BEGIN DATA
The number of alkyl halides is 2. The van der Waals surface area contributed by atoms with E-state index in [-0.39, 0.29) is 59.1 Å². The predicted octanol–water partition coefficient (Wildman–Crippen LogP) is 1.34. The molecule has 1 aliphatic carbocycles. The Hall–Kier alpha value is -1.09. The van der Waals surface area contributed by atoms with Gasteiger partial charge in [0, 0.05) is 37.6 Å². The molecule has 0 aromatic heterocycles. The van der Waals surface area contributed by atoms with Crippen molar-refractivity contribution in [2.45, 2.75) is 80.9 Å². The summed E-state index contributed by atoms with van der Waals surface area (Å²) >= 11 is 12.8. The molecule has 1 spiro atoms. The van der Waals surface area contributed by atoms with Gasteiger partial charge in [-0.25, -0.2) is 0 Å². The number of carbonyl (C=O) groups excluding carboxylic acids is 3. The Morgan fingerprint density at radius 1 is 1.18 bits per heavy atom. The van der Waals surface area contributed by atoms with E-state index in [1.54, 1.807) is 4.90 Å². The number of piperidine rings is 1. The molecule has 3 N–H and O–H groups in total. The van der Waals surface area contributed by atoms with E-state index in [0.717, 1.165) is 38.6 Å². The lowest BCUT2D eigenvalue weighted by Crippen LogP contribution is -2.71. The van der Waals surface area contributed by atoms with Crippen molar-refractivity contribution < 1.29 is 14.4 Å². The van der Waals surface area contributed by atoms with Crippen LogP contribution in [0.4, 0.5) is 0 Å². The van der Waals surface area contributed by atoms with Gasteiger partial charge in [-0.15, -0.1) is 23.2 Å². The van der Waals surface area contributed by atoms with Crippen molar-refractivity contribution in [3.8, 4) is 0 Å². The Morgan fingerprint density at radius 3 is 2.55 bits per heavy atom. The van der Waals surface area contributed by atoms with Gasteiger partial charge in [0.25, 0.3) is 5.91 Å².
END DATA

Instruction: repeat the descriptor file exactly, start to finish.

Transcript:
The number of alkyl halides is 2. The van der Waals surface area contributed by atoms with E-state index in [-0.39, 0.29) is 59.1 Å². The predicted octanol–water partition coefficient (Wildman–Crippen LogP) is 1.34. The molecule has 1 aliphatic carbocycles. The Hall–Kier alpha value is -1.09. The van der Waals surface area contributed by atoms with Gasteiger partial charge in [0, 0.05) is 37.6 Å². The molecule has 0 aromatic heterocycles. The van der Waals surface area contributed by atoms with Crippen molar-refractivity contribution in [2.45, 2.75) is 80.9 Å². The summed E-state index contributed by atoms with van der Waals surface area (Å²) >= 11 is 12.8. The molecule has 1 spiro atoms. The van der Waals surface area contributed by atoms with Gasteiger partial charge in [-0.25, -0.2) is 0 Å². The number of carbonyl (C=O) groups excluding carboxylic acids is 3. The Morgan fingerprint density at radius 1 is 1.18 bits per heavy atom. The van der Waals surface area contributed by atoms with E-state index in [1.54, 1.807) is 4.90 Å². The number of piperidine rings is 1. The molecule has 3 N–H and O–H groups in total. The van der Waals surface area contributed by atoms with E-state index in [0.717, 1.165) is 38.6 Å². The lowest BCUT2D eigenvalue weighted by Crippen LogP contribution is -2.71. The van der Waals surface area contributed by atoms with Crippen molar-refractivity contribution < 1.29 is 14.4 Å². The van der Waals surface area contributed by atoms with Crippen LogP contribution in [0.4, 0.5) is 0 Å². The van der Waals surface area contributed by atoms with Gasteiger partial charge in [-0.15, -0.1) is 23.2 Å². The van der Waals surface area contributed by atoms with Crippen molar-refractivity contribution in [3.8, 4) is 0 Å². The Morgan fingerprint density at radius 3 is 2.55 bits per heavy atom. The van der Waals surface area contributed by atoms with Gasteiger partial charge in [0.25, 0.3) is 5.91 Å².